If an obese patient wanted to lose weight a month ago, they really had two options – diet and exercise or bariatric surgery. Now they have a new option – endoscopically placed gastric balloons. On July 28, ReShape Medical’s gastric balloon was cleared by the FDA, and last week on Aug. 6, Apollo Endosurgery’s ORBERA gastric balloon was also cleared.
The way these work is a gastric balloon is inserted in the stomach by an endoscope, which snakes down the patient’s throat. The balloon is inflated through the endoscope with saline and left in the patient’s stomach for up to six months. The balloon makes them feel fuller faster, which ideally causes them to consume less calories. They also meet with a dietitian regularly and develop a clinical support system to learn a healthier life style. After six months, a clinician removes the balloon with an endoscope, and patients resume their new lifestyle.
Dr. Marina Kurian is chair of the Society of American Gastrointestinal and Endoscopic Surgeons (SAGES)’ endoscopic bariatric task force and worked with patients in gastric balloon trials. She said this option is exciting, because it offers a less invasive method to help people lose weight and learn to develop a healthy lifestyle. “I think this is a really timely intervention for obese patients, because the number of obese patients is just increasing,” she said. “It’s clearly a worldwide epidemic.”
It also adds to the continuum of care for patients, Dennis McWilliams, Apollo Endosurgery president, said: “Prior to these approvals, the only option you had with these obese patients was diet and exercise, and, if that didn’t work, it was a huge leap to invasive stomach surgeries that most people didn’t feel was the right risk option for them.”
Learning from the Past
The concept of these gastric balloons may ring a bell. Back in the 1980s, the Garren-Edwards gastric bubble and other balloons were launched. Less than five years after they were cleared by the FDA, they were withdrawn from the market due to negative side effects, like spontaneously deflating, blocking intestines, causing ulcers and more issues. The approval for balloons was voluntarily withdrawn in 1992.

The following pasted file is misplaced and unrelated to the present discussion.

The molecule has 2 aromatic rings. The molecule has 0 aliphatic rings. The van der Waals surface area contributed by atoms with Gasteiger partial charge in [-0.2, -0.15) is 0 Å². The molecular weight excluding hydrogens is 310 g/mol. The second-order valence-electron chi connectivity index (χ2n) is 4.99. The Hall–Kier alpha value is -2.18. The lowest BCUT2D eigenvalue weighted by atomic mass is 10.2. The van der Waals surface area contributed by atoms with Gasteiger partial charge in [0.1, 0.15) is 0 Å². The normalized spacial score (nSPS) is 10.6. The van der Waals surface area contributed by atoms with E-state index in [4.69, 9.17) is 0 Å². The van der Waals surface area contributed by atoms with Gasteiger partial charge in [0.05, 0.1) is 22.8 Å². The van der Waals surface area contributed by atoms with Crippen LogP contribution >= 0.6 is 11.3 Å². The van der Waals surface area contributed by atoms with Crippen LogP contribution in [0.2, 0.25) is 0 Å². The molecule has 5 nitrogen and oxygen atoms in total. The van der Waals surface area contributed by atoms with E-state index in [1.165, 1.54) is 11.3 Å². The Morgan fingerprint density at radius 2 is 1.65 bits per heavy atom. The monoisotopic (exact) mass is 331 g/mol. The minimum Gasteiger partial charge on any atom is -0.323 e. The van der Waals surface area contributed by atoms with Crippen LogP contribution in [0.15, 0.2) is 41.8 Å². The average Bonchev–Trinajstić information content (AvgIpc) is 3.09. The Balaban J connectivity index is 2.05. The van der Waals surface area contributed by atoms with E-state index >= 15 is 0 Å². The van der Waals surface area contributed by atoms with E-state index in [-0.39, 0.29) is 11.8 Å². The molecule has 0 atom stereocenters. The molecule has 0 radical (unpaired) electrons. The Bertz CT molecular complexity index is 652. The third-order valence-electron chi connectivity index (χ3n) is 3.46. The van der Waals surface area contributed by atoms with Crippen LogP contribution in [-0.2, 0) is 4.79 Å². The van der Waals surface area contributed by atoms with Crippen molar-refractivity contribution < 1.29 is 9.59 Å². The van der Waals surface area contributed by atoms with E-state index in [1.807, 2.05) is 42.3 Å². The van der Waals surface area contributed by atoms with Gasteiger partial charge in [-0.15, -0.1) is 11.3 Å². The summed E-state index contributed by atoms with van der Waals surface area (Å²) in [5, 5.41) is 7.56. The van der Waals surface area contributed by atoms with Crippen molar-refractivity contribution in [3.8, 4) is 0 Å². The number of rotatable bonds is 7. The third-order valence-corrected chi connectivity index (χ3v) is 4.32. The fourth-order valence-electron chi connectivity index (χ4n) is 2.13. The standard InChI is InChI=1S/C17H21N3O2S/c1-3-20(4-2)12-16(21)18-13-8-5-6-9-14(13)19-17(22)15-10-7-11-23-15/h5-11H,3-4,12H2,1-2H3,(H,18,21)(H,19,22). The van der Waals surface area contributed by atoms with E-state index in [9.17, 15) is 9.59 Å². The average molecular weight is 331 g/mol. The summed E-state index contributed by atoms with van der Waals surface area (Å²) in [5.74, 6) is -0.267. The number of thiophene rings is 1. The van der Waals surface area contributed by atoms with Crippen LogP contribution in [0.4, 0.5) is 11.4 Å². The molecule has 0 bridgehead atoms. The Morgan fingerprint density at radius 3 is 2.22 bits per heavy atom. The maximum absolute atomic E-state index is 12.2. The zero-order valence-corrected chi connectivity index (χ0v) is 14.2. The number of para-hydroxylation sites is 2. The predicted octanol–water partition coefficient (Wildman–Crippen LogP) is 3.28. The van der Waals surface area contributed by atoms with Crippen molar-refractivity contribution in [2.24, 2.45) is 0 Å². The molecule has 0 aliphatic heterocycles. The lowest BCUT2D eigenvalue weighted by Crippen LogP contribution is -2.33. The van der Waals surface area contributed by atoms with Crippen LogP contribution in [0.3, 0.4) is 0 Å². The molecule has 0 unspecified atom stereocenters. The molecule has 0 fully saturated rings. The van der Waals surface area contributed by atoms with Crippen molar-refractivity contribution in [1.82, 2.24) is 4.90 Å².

What these bad experiences provided was a learning experience for scientists and engineers. For the next couple decades, they redesigned and modified the concept. “It’s really hard to compare those devices (to the new ones), because they’re fundamentally completely different,” McWilliams said. “That’s why we see such better results in the United States with these devices.”
Instead of being filled with air, they’re filled with saline. Instead of being cylindrical, now they’re spherical. The material of the balloons are different, and the distinctions continue, including the fact they newly cleared balloons are proven to be safer.
“I knew they were going to be approved,” Kurian said. “I believe the safety and efficacy of the balloons has been demonstrated in well controlled trials with adequate follow up.”
Selecting the Right Patients
For both balloons, patients 18 years and older with a body mass index (BMI) of 30 to 40 are generally eligible. Even though this makes many people candidates, Kurian said this wasn’t a blanket offer. “It is not something that is going to be offered everyone. We need compliant patients. We need to make sure there’s not contra implications to placing it,” she said.
If people are a good fit for the program, the trial studies found patients could lose 20 to 40 percent of excess weight in the six months and keep the weight off. “I think for us, and for many of the physicians who have shown excitement, it really represents a whole new paradigm for the treatment of obesity,” McWilliams said.